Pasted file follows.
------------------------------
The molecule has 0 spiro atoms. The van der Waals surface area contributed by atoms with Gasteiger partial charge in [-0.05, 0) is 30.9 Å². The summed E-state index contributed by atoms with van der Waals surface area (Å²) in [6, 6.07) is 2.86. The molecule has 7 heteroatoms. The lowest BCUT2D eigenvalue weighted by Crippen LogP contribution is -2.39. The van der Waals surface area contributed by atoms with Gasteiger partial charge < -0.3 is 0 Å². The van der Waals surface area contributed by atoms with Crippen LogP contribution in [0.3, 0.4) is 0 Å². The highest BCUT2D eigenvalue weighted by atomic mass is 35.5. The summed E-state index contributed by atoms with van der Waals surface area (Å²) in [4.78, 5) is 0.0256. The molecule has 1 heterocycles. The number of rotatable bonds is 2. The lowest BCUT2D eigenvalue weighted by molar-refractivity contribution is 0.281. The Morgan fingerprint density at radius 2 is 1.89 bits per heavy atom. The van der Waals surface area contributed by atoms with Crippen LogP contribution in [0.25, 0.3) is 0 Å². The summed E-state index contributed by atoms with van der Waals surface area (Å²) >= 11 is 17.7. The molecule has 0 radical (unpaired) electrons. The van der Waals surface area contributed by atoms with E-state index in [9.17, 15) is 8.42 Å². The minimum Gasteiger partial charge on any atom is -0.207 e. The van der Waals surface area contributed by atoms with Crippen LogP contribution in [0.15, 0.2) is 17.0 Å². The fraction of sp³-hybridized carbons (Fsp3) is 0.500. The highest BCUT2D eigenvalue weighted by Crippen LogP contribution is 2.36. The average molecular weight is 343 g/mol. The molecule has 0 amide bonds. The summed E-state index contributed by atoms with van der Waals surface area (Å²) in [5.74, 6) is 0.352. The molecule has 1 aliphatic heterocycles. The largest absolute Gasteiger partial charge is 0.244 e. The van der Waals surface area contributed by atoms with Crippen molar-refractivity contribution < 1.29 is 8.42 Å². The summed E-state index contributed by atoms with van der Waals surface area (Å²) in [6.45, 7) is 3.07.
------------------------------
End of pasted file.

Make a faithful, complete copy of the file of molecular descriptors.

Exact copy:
The molecule has 0 spiro atoms. The van der Waals surface area contributed by atoms with Gasteiger partial charge in [-0.05, 0) is 30.9 Å². The summed E-state index contributed by atoms with van der Waals surface area (Å²) in [6, 6.07) is 2.86. The molecule has 7 heteroatoms. The lowest BCUT2D eigenvalue weighted by Crippen LogP contribution is -2.39. The van der Waals surface area contributed by atoms with Gasteiger partial charge < -0.3 is 0 Å². The van der Waals surface area contributed by atoms with Crippen LogP contribution in [0.3, 0.4) is 0 Å². The highest BCUT2D eigenvalue weighted by atomic mass is 35.5. The summed E-state index contributed by atoms with van der Waals surface area (Å²) in [4.78, 5) is 0.0256. The molecule has 1 heterocycles. The number of rotatable bonds is 2. The lowest BCUT2D eigenvalue weighted by molar-refractivity contribution is 0.281. The Morgan fingerprint density at radius 2 is 1.89 bits per heavy atom. The van der Waals surface area contributed by atoms with Crippen LogP contribution in [0.25, 0.3) is 0 Å². The summed E-state index contributed by atoms with van der Waals surface area (Å²) >= 11 is 17.7. The molecule has 0 radical (unpaired) electrons. The van der Waals surface area contributed by atoms with E-state index in [9.17, 15) is 8.42 Å². The minimum Gasteiger partial charge on any atom is -0.207 e. The van der Waals surface area contributed by atoms with Crippen LogP contribution in [0.15, 0.2) is 17.0 Å². The fraction of sp³-hybridized carbons (Fsp3) is 0.500. The highest BCUT2D eigenvalue weighted by Crippen LogP contribution is 2.36. The average molecular weight is 343 g/mol. The molecule has 0 amide bonds. The summed E-state index contributed by atoms with van der Waals surface area (Å²) in [5.74, 6) is 0.352. The molecule has 1 aliphatic heterocycles. The largest absolute Gasteiger partial charge is 0.244 e. The van der Waals surface area contributed by atoms with Crippen molar-refractivity contribution < 1.29 is 8.42 Å². The summed E-state index contributed by atoms with van der Waals surface area (Å²) in [6.45, 7) is 3.07.